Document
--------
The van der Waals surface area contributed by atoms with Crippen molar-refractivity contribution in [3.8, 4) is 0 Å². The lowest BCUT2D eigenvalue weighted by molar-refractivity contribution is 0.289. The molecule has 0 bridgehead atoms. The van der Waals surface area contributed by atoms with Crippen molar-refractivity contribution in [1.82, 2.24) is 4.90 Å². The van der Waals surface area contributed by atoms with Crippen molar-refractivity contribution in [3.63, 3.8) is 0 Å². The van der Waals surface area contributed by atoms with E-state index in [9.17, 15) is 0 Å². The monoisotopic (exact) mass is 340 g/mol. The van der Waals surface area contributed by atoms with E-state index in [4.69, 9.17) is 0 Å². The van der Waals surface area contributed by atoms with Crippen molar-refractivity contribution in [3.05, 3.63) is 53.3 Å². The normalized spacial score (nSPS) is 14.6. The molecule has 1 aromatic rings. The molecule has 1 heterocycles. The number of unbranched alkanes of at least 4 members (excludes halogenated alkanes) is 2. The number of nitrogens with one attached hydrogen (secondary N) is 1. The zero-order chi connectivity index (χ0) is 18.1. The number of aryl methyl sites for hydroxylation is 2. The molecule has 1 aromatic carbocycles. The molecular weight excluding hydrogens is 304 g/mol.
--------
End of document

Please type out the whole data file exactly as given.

The van der Waals surface area contributed by atoms with Crippen molar-refractivity contribution in [3.8, 4) is 0 Å². The lowest BCUT2D eigenvalue weighted by molar-refractivity contribution is 0.289. The molecule has 0 bridgehead atoms. The van der Waals surface area contributed by atoms with Crippen molar-refractivity contribution in [1.82, 2.24) is 4.90 Å². The van der Waals surface area contributed by atoms with Crippen molar-refractivity contribution in [3.63, 3.8) is 0 Å². The van der Waals surface area contributed by atoms with E-state index in [9.17, 15) is 0 Å². The monoisotopic (exact) mass is 340 g/mol. The van der Waals surface area contributed by atoms with E-state index in [4.69, 9.17) is 0 Å². The van der Waals surface area contributed by atoms with Crippen molar-refractivity contribution in [3.05, 3.63) is 53.3 Å². The normalized spacial score (nSPS) is 14.6. The molecule has 1 aromatic rings. The molecule has 1 heterocycles. The number of unbranched alkanes of at least 4 members (excludes halogenated alkanes) is 2. The number of nitrogens with one attached hydrogen (secondary N) is 1. The zero-order chi connectivity index (χ0) is 18.1. The number of aryl methyl sites for hydroxylation is 2. The molecule has 1 aromatic carbocycles. The molecular weight excluding hydrogens is 304 g/mol.